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In Which Ina Garten Doesn't Make a Wish

There are other, more thoughtful posts floating around on my computer half-written but I am annoyed in a more than 140 character kind of way about today's twitter outrage. In a nutshell, Ina Garten declined to cook with a terminally ill child who requested it through Make a Wish foundation.

We will now pause for the two-minute hate.

Done? Good. Moving on...

Enzo's parents have a blog, with the most relevant post here. I am providing this for perspective only, I am not here to diss a sick child; I'm not even here to talk about him at all. I think it is unfortunate that he didn't get his first choice wish. While we all have to deal with disappointment, this is clearly difficult for a child this age to even understand. I hope that his day of swimming with the dolphins truly rocks and wish him nothing but the best.

My questions are about the other side: what do celebrities owe us and how do we react when they disappoint us?

The wish granting process is complicated and confidential and I am sure we will never know exactly what went on here. Nor do I really need to. But for the record, here are a few things we do not know:

  • If Ina Garten personally saw the request.
  • How much work was put into trying to make the boy's wish happen. It was first requested in 2008 when he was three (the cynic in me has questions but I am letting that slide) and only finally declined in the last few days. The logistics of coordinating  a celebrity schedule with the impact of the child's illness and treatment can't be easy. Who knows what transpired during that time; I sure don't.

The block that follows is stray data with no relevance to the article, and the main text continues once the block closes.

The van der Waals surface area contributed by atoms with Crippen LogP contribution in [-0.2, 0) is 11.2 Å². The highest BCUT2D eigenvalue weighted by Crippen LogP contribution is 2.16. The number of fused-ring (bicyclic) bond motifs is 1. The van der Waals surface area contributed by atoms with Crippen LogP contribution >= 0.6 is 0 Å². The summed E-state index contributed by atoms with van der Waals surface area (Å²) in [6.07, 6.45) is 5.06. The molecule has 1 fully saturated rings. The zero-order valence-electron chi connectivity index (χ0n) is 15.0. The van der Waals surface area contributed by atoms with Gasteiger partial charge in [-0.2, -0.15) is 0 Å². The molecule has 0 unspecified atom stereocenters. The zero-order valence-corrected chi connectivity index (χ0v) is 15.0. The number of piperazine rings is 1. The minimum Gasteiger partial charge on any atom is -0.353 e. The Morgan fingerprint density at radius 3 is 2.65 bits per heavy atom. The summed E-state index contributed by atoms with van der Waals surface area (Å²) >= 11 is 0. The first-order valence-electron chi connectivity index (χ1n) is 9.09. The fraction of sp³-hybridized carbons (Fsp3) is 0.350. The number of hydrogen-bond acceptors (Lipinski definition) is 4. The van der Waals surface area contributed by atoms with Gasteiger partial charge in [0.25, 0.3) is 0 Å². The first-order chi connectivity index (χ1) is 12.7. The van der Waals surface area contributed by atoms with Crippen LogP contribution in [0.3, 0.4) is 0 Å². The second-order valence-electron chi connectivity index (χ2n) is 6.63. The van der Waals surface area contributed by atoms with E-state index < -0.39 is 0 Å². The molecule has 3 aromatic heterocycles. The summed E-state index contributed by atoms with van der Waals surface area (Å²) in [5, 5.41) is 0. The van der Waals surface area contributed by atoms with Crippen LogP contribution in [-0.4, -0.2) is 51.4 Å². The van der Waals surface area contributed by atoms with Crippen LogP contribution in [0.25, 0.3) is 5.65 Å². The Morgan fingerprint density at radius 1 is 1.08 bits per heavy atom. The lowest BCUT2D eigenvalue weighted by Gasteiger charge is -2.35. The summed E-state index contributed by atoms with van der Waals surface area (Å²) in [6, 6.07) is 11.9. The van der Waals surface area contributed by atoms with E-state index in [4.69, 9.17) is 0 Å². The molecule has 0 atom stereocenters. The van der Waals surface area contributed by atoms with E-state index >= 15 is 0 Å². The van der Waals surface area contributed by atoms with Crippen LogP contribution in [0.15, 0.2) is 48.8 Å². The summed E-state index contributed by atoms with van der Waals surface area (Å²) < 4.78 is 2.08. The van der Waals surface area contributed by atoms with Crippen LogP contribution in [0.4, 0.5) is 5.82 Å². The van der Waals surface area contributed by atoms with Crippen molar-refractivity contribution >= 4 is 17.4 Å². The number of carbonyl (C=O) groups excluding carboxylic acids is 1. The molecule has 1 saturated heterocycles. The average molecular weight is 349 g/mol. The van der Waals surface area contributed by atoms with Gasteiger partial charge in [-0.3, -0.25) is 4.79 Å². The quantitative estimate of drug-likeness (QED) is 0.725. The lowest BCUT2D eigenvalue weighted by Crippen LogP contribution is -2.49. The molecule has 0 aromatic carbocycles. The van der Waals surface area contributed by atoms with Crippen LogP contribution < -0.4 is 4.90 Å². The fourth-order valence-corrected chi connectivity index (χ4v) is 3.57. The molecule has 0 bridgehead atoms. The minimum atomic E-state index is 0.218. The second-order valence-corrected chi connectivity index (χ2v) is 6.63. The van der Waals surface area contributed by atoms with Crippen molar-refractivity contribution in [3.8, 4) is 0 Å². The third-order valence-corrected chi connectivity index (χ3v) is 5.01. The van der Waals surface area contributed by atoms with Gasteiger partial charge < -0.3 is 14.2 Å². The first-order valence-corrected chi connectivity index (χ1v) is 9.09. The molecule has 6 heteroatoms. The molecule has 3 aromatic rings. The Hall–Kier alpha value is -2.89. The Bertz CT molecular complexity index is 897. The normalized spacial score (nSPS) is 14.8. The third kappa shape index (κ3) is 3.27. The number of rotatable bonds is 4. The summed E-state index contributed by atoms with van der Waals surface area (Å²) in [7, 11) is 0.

• How many other wishes Ms Garten has granted in the past. Conversly, who else has declined a MAW request and where's the bonfire for them?
  • Whether Ms Garten cried or danced a jig when she decided she couldn't do this. Did anyone ever think she might have really wanted to get together with Enzo and just could not make it happen?

My assumption is that, since Ina Garten has worked with Make a Wish in the past, she is not any of the vile things she is being called on twitter at the moment. Seriously, if you are going to offend the kids, don't call yourself the Contessa, it's makes the 7th grade insults all too easy...

A sampling of the commentary:

The outpouring of hate goes on and on. There is the inevitable spam letter writing campaign, a twitter petition (with EIGHT signatures) and a Facebook page (18 fans). Many posts repeat the same few data points ad nauseum seeming to mostly exist for the purpose of hosting comments from people lashing out.

What really bothers me is the wholesale judgement and dismissal of everything Garten has done based on one small bit of a much larger story. There are people talking about burning their copies of her books—Enzo's mom gets a pass, she can burn whatever the heck she wants—getting Food TV to cancel her show, and other crazy stuff.

Sadly the original "news" source on this mess seems to be TMZ, which may explain some of the idiocy showing up in comments. But I have also seen a lot of normally thoughtful food folk, people I hang with on twitter, writing Ina off based on the little bit of data they have about this one thing. Yes, even some of the nice ones.

But I have to wonder...

Is it fair to judge someone based on TMZ's spin of how awful they were to a seriously ill child? Could you hold up to those standards?

What do celebrities owe their fans? Given that they are human and only have 24 hours in the day, when do they get to say enough and take a step back or a day off?

If you think you just don't say no to a Make a Wish kid, what's the limit? Let's imagine this was Miley Cyrus, there could be dozens of kids a year (or more) whose wish was to meet Miley. Is she to meet all of them?

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